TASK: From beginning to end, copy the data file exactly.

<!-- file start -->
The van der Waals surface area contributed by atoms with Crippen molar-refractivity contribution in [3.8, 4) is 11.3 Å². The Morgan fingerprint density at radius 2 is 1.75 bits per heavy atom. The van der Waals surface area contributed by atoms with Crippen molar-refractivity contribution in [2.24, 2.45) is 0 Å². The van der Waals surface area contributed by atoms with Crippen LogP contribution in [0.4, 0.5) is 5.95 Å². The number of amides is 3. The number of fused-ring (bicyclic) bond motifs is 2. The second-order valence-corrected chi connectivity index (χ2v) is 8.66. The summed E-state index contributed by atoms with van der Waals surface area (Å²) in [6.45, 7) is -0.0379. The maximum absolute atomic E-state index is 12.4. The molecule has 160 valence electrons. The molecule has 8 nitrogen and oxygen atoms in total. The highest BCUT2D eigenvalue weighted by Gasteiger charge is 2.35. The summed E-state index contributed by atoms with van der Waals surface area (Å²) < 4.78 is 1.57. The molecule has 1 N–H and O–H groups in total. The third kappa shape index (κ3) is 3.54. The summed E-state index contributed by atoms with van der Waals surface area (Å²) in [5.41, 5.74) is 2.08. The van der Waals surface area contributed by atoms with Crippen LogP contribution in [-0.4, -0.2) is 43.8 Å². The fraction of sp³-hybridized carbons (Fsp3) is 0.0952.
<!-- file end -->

The van der Waals surface area contributed by atoms with Crippen molar-refractivity contribution in [3.8, 4) is 11.3 Å². The Morgan fingerprint density at radius 2 is 1.75 bits per heavy atom. The van der Waals surface area contributed by atoms with Crippen molar-refractivity contribution in [2.24, 2.45) is 0 Å². The van der Waals surface area contributed by atoms with Crippen LogP contribution in [0.4, 0.5) is 5.95 Å². The number of amides is 3. The number of fused-ring (bicyclic) bond motifs is 2. The second-order valence-corrected chi connectivity index (χ2v) is 8.66. The summed E-state index contributed by atoms with van der Waals surface area (Å²) in [6.45, 7) is -0.0379. The maximum absolute atomic E-state index is 12.4. The molecule has 160 valence electrons. The molecule has 8 nitrogen and oxygen atoms in total. The highest BCUT2D eigenvalue weighted by Gasteiger charge is 2.35. The summed E-state index contributed by atoms with van der Waals surface area (Å²) < 4.78 is 1.57. The molecule has 1 N–H and O–H groups in total. The third kappa shape index (κ3) is 3.54. The summed E-state index contributed by atoms with van der Waals surface area (Å²) in [5.41, 5.74) is 2.08. The van der Waals surface area contributed by atoms with Crippen LogP contribution in [-0.4, -0.2) is 43.8 Å². The fraction of sp³-hybridized carbons (Fsp3) is 0.0952.